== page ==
83 percent surge in COVID-19 cases reported in Africa
The number of COVID-19 cases reported in Africa last week increased by 83 percent over the previous week, marking the fastest surge the continent has seen this year, though deaths remained relatively low.
Africa reported more than 196,000 new coronavirus cases during the week that ended on Dec. 12, compared to roughly 107,000 cases recorded the previous week, according to a statement from the World Health Organization (WHO) released Tuesday.
The number of new infections in Africa is doubling every five days, according to the WHO, which is the shortest time span observed this year.
Deaths, however, remain lower than in previous waves of the pandemic. The number of coronavirus-related fatalities fell by 19 percent last week compared to the week prior, according to the WHO.
The surge of cases in Africa comes nearly three weeks after the WHO labeled the omicron strain a “variant of concern.” The variant was discovered in South Africa and has a high number of mutations.
Health experts, however, are still gathering information to discern the variant’s severity, transmissibility and how well existing vaccines protect against the new strain.
Matshidiso Moeti, the WHO’s regional director for Africa, said the agency is “cautiously optimistic that deaths and severe illness will remain low in the current wave” but warned that Africa’s slow vaccine rollout “means both will be much higher than they should be.”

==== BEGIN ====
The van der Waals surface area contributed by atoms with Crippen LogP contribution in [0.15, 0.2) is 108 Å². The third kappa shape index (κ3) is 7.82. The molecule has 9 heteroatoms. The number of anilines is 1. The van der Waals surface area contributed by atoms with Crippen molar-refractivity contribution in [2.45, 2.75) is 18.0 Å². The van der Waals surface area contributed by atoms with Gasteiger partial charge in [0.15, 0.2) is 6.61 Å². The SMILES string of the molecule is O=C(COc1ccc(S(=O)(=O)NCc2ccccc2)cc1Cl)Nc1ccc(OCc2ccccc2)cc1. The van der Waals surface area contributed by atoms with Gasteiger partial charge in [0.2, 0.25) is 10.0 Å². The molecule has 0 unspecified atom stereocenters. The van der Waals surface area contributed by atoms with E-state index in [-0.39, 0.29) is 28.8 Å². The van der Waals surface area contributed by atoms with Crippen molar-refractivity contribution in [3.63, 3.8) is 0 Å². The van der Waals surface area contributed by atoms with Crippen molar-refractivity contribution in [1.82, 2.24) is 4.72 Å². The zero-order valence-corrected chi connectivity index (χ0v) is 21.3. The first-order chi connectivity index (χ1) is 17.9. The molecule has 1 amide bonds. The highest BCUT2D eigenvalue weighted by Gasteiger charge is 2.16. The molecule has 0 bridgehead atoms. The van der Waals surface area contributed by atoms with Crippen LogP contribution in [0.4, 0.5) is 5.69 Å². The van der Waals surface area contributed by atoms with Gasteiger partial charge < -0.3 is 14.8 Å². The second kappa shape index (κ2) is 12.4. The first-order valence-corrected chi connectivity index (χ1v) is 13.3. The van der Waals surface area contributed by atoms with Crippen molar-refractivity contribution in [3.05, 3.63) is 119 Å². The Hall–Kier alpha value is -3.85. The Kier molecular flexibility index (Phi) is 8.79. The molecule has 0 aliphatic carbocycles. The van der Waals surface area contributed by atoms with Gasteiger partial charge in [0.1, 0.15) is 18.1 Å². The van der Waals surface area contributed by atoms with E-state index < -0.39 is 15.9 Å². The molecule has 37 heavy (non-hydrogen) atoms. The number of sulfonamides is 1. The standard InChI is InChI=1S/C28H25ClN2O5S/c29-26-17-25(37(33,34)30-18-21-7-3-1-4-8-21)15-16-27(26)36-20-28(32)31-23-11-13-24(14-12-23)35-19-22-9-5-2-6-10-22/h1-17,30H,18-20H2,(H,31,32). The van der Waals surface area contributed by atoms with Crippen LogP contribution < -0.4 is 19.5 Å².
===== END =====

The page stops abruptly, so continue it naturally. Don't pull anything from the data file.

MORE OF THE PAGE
“We’ve known for quite some time now that new variants like Beta, Delta or Omicron could regularly emerge to spark new outbreaks globally, but vaccine-deprived regions like Africa will be especially vulnerable,” he added in a statement.
The WHO also warned in its Tuesday statement that Africa may not reach its goal of vaccinating 70 percent of its population against COVID-19 until late 2024, which is two years after the initial target date. The agency predicted that 40 percent of the continent’s population will have received the jab by May.
Only two countries — Mauritius and Seychelles — have vaccinated 70 percent of their populations, according to the WHO. Twenty have inoculated 10 percent of their populations, which the WHO had hoped to achieve by September, and six countries have achieved the year-end goal of vaccinating 40 percent of their populations.
Moeti said that if Africa had the supplies to inoculate 70 percent of countries’ populations, the continent would be recording “tens of thousands of fewer” COVID-19 deaths next year.
“In a world where Africa had the doses and support to vaccinate 70% of its population by the end of 2021—a level many wealthy countries have achieved—we probably would be seeing tens of thousands of fewer deaths from COVID-19 next year,” Moeti said.
“But we can still save many lives if we can accelerate the pace of vaccination in early 2022,” he added.